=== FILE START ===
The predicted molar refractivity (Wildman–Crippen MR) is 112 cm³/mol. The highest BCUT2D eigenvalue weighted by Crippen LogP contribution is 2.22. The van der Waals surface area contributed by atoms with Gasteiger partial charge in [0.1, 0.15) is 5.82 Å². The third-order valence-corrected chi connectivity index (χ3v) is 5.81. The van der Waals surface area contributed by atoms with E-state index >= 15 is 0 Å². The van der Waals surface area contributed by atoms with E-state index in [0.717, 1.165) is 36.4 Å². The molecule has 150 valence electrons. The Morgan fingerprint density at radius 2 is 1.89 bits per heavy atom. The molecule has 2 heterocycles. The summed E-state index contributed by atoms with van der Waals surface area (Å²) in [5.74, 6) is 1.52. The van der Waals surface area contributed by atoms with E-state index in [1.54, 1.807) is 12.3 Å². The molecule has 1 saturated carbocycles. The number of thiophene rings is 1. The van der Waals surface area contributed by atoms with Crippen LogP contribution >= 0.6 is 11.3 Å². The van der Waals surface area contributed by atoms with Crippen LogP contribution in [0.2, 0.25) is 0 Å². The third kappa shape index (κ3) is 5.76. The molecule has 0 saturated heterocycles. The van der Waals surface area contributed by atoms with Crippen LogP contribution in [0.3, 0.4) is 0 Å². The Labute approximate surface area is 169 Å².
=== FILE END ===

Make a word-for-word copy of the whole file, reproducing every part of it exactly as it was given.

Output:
The predicted molar refractivity (Wildman–Crippen MR) is 112 cm³/mol. The highest BCUT2D eigenvalue weighted by Crippen LogP contribution is 2.22. The van der Waals surface area contributed by atoms with Gasteiger partial charge in [0.1, 0.15) is 5.82 Å². The third-order valence-corrected chi connectivity index (χ3v) is 5.81. The van der Waals surface area contributed by atoms with E-state index >= 15 is 0 Å². The van der Waals surface area contributed by atoms with E-state index in [0.717, 1.165) is 36.4 Å². The molecule has 150 valence electrons. The Morgan fingerprint density at radius 2 is 1.89 bits per heavy atom. The molecule has 2 heterocycles. The summed E-state index contributed by atoms with van der Waals surface area (Å²) in [5.74, 6) is 1.52. The van der Waals surface area contributed by atoms with E-state index in [1.54, 1.807) is 12.3 Å². The molecule has 1 saturated carbocycles. The number of thiophene rings is 1. The van der Waals surface area contributed by atoms with Crippen LogP contribution >= 0.6 is 11.3 Å². The van der Waals surface area contributed by atoms with Crippen LogP contribution in [0.2, 0.25) is 0 Å². The third kappa shape index (κ3) is 5.76. The molecule has 0 saturated heterocycles. The van der Waals surface area contributed by atoms with Crippen LogP contribution in [0.3, 0.4) is 0 Å². The Labute approximate surface area is 169 Å².